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Tough tie-breaker facing the nation

Adair Turner, director general of the CBI, asks if we should spend more on schools and colleges, or just reorganise funding to better effect

Question One. "Britain's education system is failing both young people and the economy. Pounds 36 billion is being spent but the outcomes being achieved are not good enough. Either we are not spending enough, or we are not getting value for money." Discuss.

As an exam question, this would cause enough of a headache. But it is one Britain faces, and we must find the right answer. How much we spend, and how those funds are used, is of crucial importance, whoever wins the general election.

In our new consultation document Does it add up? published this week, the CBI has put the spotlight on value for money in education. We are aiming to understand better the impact of funding decisions on learning, and seek the views and expertise of others as part of the national debate now required.

Business has a legitimate and intense interest in the output of the education system - the skills and abilities of the workforce. The National Targets for Education and Training, against which we can measure our performance, have done much to raise awareness. To provide world-beating skills for the next century we need to meet and exceed these targets. But our progress instead seems to be slowing (see graph).

Discussion must now focus on present resources, and on those needed to meet the targets. How much do we and should we spend, how is spending distributed and is this optimal? Is the system simply underfunded? Or can we improve value for money enough to get the results we need, without extra spending?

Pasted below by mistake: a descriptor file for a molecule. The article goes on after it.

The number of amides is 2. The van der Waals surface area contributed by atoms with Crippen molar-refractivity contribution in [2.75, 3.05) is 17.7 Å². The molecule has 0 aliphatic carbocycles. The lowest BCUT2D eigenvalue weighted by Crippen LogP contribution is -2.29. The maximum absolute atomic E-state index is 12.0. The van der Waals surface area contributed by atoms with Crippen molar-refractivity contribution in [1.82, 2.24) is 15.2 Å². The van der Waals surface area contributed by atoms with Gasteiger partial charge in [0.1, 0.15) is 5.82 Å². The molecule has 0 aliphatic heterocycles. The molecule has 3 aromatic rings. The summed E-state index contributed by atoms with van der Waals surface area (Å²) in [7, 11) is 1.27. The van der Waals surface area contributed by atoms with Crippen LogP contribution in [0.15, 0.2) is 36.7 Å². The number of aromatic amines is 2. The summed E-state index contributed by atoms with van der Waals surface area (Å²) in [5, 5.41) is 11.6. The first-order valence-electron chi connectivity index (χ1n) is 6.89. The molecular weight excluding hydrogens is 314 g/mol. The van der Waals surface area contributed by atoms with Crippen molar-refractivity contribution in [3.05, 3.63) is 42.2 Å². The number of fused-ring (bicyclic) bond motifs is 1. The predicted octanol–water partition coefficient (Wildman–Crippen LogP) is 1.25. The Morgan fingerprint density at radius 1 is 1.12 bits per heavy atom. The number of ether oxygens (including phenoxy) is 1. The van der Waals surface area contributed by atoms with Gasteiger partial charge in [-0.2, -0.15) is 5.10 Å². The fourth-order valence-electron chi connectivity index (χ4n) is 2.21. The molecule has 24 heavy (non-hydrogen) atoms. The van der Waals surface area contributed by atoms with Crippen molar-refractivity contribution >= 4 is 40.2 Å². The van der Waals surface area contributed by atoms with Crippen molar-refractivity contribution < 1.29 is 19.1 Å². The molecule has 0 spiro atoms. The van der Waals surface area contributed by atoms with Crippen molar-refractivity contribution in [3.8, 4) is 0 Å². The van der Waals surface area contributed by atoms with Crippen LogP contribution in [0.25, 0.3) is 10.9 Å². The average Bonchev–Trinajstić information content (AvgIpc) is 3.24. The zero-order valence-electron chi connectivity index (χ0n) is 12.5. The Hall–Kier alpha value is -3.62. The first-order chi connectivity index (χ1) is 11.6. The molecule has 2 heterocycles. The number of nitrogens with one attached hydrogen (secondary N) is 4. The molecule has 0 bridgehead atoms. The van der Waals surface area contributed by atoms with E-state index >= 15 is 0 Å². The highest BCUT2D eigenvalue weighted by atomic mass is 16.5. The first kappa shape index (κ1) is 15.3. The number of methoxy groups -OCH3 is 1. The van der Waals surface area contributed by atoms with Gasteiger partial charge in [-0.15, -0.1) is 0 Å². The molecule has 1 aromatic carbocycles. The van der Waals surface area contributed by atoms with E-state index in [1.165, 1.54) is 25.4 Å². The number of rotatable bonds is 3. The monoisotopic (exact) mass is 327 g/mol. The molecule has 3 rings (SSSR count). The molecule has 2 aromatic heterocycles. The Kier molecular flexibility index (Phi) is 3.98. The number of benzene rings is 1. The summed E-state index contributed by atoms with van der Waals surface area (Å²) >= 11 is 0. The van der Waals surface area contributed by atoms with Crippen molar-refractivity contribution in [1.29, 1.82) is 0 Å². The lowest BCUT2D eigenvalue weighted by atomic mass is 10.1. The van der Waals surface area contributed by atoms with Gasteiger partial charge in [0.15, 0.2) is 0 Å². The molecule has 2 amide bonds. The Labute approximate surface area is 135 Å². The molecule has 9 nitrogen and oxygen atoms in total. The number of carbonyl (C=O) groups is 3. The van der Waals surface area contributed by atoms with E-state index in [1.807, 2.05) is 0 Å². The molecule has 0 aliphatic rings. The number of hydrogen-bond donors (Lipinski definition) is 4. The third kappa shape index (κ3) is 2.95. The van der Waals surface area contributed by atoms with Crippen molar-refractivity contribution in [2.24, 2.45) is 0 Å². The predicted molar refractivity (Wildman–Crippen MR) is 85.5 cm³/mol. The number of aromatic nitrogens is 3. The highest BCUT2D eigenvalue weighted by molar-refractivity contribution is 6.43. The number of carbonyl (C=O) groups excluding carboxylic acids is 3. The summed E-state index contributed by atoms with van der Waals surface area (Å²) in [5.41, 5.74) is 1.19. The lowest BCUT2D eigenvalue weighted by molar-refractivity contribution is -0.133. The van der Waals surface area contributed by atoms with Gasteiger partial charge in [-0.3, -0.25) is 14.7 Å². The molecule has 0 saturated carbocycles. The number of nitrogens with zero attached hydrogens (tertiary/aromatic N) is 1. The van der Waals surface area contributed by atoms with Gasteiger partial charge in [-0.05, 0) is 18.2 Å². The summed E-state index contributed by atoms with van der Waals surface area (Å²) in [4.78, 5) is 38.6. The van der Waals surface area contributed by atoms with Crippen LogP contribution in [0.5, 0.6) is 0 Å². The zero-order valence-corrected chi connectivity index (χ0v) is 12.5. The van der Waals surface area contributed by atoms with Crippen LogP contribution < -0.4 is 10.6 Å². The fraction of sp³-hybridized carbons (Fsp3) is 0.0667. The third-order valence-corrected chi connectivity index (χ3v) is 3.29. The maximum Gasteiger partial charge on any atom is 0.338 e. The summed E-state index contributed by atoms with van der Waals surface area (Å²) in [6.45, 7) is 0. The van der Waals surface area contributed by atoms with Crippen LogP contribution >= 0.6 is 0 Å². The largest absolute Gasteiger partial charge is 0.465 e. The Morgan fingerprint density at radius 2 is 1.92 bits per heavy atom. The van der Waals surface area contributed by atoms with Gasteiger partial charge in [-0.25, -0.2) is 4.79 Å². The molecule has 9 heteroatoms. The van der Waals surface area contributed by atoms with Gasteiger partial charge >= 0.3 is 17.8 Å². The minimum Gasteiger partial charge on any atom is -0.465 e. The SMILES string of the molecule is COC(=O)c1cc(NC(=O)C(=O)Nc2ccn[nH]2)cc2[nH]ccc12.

There is a good case on both sides. The wide variation in the value for money we get from different schools and colleges suggests that some should be able to improve performance without extra resources. It is clear, for example, that correct choice of teaching methods can make a big difference to learning pace. And we also know that if children have the right skills and confidence by age 11, they will learn more effectively later. So there is an argument for focusing efforts early in the system, redistributing existing budgets to better overall effect.

But equally there are areas where extra investment would make a big difference - suggesting that we need to spend more. The case for smaller class sizes in the first years of education is persuasive. Studies show that small classes do improve learning in the early years. And the example of the private sector certainly suggests that well-informed and well-resourced parents believe class size makes a difference. Private schools have a pupil teacher ratio of 10 to 1 compared with 23 to 1 in state primary schools. Maybe these consumers are irrationally spending money on resources which make no difference but it seems unlikely that this market is so irrational.

Other areas which would benefit from investment include teacher training - especially in-service training - and co-ordination and promotion of best practice. There is also a case for increasing the pay of some teachers to attract and keep high quality people.